Great places for food lovers in Japan

16/08/2019   207  3/5 trong 4 rates 
Great places for food lovers in Japan
When it comes to food specialties, nobody does it better than Japan. Though Tokyo has everything and Kyoto is the home of traditional dishes, there are so many other places to try along the way. Here are great places and their specialties that food lovers would be crazy to bypass.

  • Hokkaido: dairy, especially cheese

    Hokkaido: dairy, especially cheeseHokkaido: dairy, especially cheese

    If you head up to the Northern area of Japan you’ll get to Hokkaido prefecture. The capital is the chilly city of Sapporo, home to some of the most exciting winter festivals and the best dairy products in Japan. Though when compared to its European contemporaries Japan may not be know for its cheeses, Hokkaido does in fact actually produce delicious world-class cheese. A dish you cannot miss is the Hokkado cheese tart. It’s a warm bed of gooey sweet cheese lava contained by a crispy, buttery pastry and potentially the most delicious sweet you haven’t yet tried.

  • Kobe: Kobe beef

    Kobe: Kobe beefKobe: Kobe beef

    Kobe is probably the most famous beef in the world, and is a prized Japanese delicacy and probably the most widely-known regional specialty food in Japan. One of the many breeds of Wagyu, aka Japanese cattle, Kobe beef is always tender, and flavourful and marbled with fat. The most common way to enjoy Kobe beef is in shabu shabu (a soup filled with boiled meat), sukiyaki (Japanese hot pot) or teppanyaki, where the chef grills the meat in front of his guests.

  • Yokohama: ramen

    Yokohama: ramenYokohama: ramen

    Yokohama is arguably home to the most food museums in the country, one of which includes the ramen museum. It makes sense because it’s one of the most underrated ramen centers of the world. Legend has it that the first Japanese ramen shop actually opened here in Yokohama. Since its beginning the city’s ramen scene has developed a lot, so there is not just a museum but also a dedicated ramen festival that happens every year.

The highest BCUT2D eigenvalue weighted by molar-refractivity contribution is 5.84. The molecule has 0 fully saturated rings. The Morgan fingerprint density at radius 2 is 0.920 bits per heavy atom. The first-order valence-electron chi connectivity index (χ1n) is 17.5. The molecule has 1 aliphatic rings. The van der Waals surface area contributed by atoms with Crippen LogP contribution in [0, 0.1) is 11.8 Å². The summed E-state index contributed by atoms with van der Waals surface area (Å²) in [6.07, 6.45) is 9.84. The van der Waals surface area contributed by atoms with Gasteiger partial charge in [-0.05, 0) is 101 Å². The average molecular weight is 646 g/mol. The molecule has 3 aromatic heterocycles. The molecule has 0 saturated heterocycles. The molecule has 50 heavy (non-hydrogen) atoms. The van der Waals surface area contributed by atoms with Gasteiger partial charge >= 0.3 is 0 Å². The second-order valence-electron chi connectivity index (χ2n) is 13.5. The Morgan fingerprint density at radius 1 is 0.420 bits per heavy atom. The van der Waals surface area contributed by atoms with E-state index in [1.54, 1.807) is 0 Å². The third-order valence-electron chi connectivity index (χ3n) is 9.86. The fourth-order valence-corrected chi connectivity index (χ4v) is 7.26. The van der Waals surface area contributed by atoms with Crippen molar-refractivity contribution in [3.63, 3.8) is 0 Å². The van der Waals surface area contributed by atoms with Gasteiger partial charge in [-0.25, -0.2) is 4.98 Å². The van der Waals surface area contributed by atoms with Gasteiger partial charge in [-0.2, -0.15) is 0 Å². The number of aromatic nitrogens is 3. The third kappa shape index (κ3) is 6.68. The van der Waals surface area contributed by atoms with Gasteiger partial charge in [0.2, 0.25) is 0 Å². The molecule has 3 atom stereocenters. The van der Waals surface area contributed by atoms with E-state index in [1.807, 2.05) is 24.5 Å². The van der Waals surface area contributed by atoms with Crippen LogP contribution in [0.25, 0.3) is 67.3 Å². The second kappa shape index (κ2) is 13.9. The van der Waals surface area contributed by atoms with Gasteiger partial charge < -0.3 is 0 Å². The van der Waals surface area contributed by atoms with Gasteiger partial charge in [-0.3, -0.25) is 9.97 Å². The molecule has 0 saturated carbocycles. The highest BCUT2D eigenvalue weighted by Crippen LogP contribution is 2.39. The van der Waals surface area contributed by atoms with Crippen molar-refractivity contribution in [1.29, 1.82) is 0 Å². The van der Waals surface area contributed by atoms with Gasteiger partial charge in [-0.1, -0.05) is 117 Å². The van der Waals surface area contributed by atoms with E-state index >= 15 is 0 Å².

• Okinawa: umibudo, little salty sea grapes

    Okinawa: umibudo, little salty sea grapesOkinawa: umibudo, little salty sea grapes

    Okinawa is a fascinating island. It’s home to some of the most stunning beaches in the world and some of the longest living locals too, so they must be doing something right. The one food you really have try when you’re in the area is umibudo, also known as sea grapes. Considered a common snack, this strange type of seaweed consists of tiny little salty beads that bust and release a slightly salty taste of the sea.

  • Osaka: takyoyaki ‘octopus balls’

    Osaka: takyoyaki ‘octopus balls’Osaka: takyoyaki ‘octopus balls’

    Sometimes considered Tokyo’s cool grittier cousin, Osaka has a lot going for it, but it’s their takoyaki that really brings the masses. Often referred to in English as ‘fried octopus balls’, takoyaki is the perfect on-the-go, after drinking, during drinking and everything in-between snack. It’s like a traditional form of fast food. Consisting of fried crispy batter containing tiny chewy pieces of octopus formed into golfball-shaped bites and covered in sauce and mayonnaise, they’re way more appealing than they sound.

  • Shimoda: seafood wonderland

    Shimoda: seafood wonderlandShimoda: seafood wonderland

    Sitting on the southern point of the Izu peninsula about four hours from Tokyo is the humble port town of Shimoda. As well as being a scenic retreat from the manic energy of city life, it’s also where you’ll find some of the best seafood in the whole entire world. The town is home to a number of fish markets, while local restaurants specialize in squid, baked fish and kinmedai – a crispy golden eye snapper that’s quickly gaining a lot of popularity internationally.

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Nhu Dang

Nhu Dang

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